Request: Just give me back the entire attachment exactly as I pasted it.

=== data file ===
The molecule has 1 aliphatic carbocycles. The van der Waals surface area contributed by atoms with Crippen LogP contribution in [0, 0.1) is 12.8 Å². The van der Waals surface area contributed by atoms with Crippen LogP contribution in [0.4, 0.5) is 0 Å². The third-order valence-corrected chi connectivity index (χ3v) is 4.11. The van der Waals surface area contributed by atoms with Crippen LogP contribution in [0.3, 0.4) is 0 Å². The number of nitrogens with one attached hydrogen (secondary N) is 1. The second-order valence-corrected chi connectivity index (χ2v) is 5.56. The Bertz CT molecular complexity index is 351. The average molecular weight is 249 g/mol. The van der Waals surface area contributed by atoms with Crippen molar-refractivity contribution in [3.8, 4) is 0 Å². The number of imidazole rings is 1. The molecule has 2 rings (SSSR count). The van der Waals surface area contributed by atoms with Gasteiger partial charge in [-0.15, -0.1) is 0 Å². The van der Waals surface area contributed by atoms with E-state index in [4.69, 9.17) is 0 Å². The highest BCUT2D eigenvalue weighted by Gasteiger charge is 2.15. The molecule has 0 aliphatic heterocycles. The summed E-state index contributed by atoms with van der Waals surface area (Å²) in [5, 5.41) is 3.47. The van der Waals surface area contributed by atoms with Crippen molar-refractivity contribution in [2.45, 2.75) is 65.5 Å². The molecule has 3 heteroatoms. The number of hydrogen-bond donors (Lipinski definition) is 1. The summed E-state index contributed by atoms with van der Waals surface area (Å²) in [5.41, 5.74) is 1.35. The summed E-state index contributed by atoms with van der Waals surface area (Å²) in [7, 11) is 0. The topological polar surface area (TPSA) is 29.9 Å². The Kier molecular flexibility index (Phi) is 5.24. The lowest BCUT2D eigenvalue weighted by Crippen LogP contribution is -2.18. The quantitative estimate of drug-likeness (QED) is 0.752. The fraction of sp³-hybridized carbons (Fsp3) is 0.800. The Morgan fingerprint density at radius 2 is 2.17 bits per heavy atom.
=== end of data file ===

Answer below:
The molecule has 1 aliphatic carbocycles. The van der Waals surface area contributed by atoms with Crippen LogP contribution in [0, 0.1) is 12.8 Å². The van der Waals surface area contributed by atoms with Crippen LogP contribution in [0.4, 0.5) is 0 Å². The third-order valence-corrected chi connectivity index (χ3v) is 4.11. The van der Waals surface area contributed by atoms with Crippen LogP contribution in [0.3, 0.4) is 0 Å². The number of nitrogens with one attached hydrogen (secondary N) is 1. The second-order valence-corrected chi connectivity index (χ2v) is 5.56. The Bertz CT molecular complexity index is 351. The average molecular weight is 249 g/mol. The van der Waals surface area contributed by atoms with Crippen molar-refractivity contribution in [3.8, 4) is 0 Å². The number of imidazole rings is 1. The molecule has 2 rings (SSSR count). The van der Waals surface area contributed by atoms with Gasteiger partial charge in [-0.15, -0.1) is 0 Å². The van der Waals surface area contributed by atoms with E-state index in [4.69, 9.17) is 0 Å². The highest BCUT2D eigenvalue weighted by Gasteiger charge is 2.15. The molecule has 0 aliphatic heterocycles. The summed E-state index contributed by atoms with van der Waals surface area (Å²) in [5, 5.41) is 3.47. The van der Waals surface area contributed by atoms with Crippen molar-refractivity contribution in [2.45, 2.75) is 65.5 Å². The molecule has 3 heteroatoms. The number of hydrogen-bond donors (Lipinski definition) is 1. The summed E-state index contributed by atoms with van der Waals surface area (Å²) in [5.41, 5.74) is 1.35. The summed E-state index contributed by atoms with van der Waals surface area (Å²) in [7, 11) is 0. The topological polar surface area (TPSA) is 29.9 Å². The Kier molecular flexibility index (Phi) is 5.24. The lowest BCUT2D eigenvalue weighted by Crippen LogP contribution is -2.18. The quantitative estimate of drug-likeness (QED) is 0.752. The fraction of sp³-hybridized carbons (Fsp3) is 0.800. The Morgan fingerprint density at radius 2 is 2.17 bits per heavy atom.